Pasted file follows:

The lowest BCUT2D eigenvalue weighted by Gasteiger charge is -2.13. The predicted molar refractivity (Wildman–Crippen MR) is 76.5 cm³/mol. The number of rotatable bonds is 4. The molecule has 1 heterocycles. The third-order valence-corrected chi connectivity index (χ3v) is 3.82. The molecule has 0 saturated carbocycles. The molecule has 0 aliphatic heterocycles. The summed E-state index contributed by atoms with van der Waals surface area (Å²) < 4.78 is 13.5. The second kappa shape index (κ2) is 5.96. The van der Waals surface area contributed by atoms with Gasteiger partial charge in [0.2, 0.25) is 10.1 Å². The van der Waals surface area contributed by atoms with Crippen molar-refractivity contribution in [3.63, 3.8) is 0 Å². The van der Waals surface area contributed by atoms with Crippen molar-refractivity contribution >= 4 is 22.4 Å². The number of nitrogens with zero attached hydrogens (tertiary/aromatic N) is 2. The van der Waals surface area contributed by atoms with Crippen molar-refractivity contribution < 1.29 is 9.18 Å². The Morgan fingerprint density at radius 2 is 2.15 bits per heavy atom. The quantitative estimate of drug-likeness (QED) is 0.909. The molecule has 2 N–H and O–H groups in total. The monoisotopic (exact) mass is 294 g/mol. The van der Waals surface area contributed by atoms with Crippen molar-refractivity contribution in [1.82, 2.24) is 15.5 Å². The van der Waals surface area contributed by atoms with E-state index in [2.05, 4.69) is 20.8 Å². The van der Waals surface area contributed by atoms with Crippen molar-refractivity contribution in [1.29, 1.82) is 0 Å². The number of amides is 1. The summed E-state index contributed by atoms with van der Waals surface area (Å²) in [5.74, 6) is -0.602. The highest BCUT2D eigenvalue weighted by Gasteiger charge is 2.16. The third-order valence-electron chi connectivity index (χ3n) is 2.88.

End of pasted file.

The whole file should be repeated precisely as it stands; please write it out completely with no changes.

The lowest BCUT2D eigenvalue weighted by Gasteiger charge is -2.13. The predicted molar refractivity (Wildman–Crippen MR) is 76.5 cm³/mol. The number of rotatable bonds is 4. The molecule has 1 heterocycles. The third-order valence-corrected chi connectivity index (χ3v) is 3.82. The molecule has 0 saturated carbocycles. The molecule has 0 aliphatic heterocycles. The summed E-state index contributed by atoms with van der Waals surface area (Å²) < 4.78 is 13.5. The second kappa shape index (κ2) is 5.96. The van der Waals surface area contributed by atoms with Gasteiger partial charge in [0.2, 0.25) is 10.1 Å². The van der Waals surface area contributed by atoms with Crippen molar-refractivity contribution in [3.63, 3.8) is 0 Å². The van der Waals surface area contributed by atoms with Crippen molar-refractivity contribution >= 4 is 22.4 Å². The number of nitrogens with zero attached hydrogens (tertiary/aromatic N) is 2. The van der Waals surface area contributed by atoms with Crippen molar-refractivity contribution < 1.29 is 9.18 Å². The Morgan fingerprint density at radius 2 is 2.15 bits per heavy atom. The quantitative estimate of drug-likeness (QED) is 0.909. The molecule has 2 N–H and O–H groups in total. The monoisotopic (exact) mass is 294 g/mol. The van der Waals surface area contributed by atoms with Crippen molar-refractivity contribution in [1.82, 2.24) is 15.5 Å². The van der Waals surface area contributed by atoms with E-state index in [2.05, 4.69) is 20.8 Å². The van der Waals surface area contributed by atoms with Crippen molar-refractivity contribution in [1.29, 1.82) is 0 Å². The number of amides is 1. The summed E-state index contributed by atoms with van der Waals surface area (Å²) in [5.74, 6) is -0.602. The highest BCUT2D eigenvalue weighted by Gasteiger charge is 2.16. The third-order valence-electron chi connectivity index (χ3n) is 2.88.